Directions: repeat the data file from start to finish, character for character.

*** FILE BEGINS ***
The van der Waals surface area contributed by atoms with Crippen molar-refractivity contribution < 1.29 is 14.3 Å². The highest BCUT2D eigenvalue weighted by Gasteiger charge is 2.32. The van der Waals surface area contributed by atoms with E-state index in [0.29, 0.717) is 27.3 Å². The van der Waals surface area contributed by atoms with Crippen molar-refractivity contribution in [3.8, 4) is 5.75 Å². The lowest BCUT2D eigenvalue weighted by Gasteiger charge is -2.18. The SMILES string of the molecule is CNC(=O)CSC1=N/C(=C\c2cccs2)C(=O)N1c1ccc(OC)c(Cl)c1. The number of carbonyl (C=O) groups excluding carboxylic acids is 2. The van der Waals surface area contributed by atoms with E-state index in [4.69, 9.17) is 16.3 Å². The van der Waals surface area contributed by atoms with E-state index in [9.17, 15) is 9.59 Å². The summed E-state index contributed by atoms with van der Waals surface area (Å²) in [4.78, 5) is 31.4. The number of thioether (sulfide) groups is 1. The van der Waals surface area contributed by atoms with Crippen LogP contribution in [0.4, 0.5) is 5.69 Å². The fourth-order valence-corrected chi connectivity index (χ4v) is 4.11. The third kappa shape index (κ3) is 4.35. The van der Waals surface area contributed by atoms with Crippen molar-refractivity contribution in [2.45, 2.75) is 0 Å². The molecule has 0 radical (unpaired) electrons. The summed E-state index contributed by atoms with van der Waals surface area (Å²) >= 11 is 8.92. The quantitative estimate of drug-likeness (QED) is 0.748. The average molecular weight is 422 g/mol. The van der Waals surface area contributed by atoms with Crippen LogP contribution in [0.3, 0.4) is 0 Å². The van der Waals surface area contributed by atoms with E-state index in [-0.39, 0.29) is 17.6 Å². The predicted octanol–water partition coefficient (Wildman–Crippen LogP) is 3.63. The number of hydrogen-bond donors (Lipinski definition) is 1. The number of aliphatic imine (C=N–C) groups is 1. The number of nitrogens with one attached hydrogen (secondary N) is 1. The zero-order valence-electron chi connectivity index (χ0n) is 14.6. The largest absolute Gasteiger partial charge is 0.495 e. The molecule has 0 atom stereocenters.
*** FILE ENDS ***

The van der Waals surface area contributed by atoms with Crippen molar-refractivity contribution < 1.29 is 14.3 Å². The highest BCUT2D eigenvalue weighted by Gasteiger charge is 2.32. The van der Waals surface area contributed by atoms with E-state index in [0.29, 0.717) is 27.3 Å². The van der Waals surface area contributed by atoms with Crippen molar-refractivity contribution in [3.8, 4) is 5.75 Å². The lowest BCUT2D eigenvalue weighted by Gasteiger charge is -2.18. The SMILES string of the molecule is CNC(=O)CSC1=N/C(=C\c2cccs2)C(=O)N1c1ccc(OC)c(Cl)c1. The number of carbonyl (C=O) groups excluding carboxylic acids is 2. The van der Waals surface area contributed by atoms with E-state index in [4.69, 9.17) is 16.3 Å². The van der Waals surface area contributed by atoms with E-state index in [9.17, 15) is 9.59 Å². The summed E-state index contributed by atoms with van der Waals surface area (Å²) in [4.78, 5) is 31.4. The number of thioether (sulfide) groups is 1. The van der Waals surface area contributed by atoms with Crippen LogP contribution in [0.4, 0.5) is 5.69 Å². The fourth-order valence-corrected chi connectivity index (χ4v) is 4.11. The third kappa shape index (κ3) is 4.35. The van der Waals surface area contributed by atoms with Crippen molar-refractivity contribution in [2.45, 2.75) is 0 Å². The molecule has 0 radical (unpaired) electrons. The summed E-state index contributed by atoms with van der Waals surface area (Å²) >= 11 is 8.92. The quantitative estimate of drug-likeness (QED) is 0.748. The average molecular weight is 422 g/mol. The van der Waals surface area contributed by atoms with Crippen LogP contribution in [0.3, 0.4) is 0 Å². The van der Waals surface area contributed by atoms with E-state index in [-0.39, 0.29) is 17.6 Å². The predicted octanol–water partition coefficient (Wildman–Crippen LogP) is 3.63. The number of hydrogen-bond donors (Lipinski definition) is 1. The number of aliphatic imine (C=N–C) groups is 1. The number of nitrogens with one attached hydrogen (secondary N) is 1. The zero-order valence-electron chi connectivity index (χ0n) is 14.6. The largest absolute Gasteiger partial charge is 0.495 e. The molecule has 0 atom stereocenters.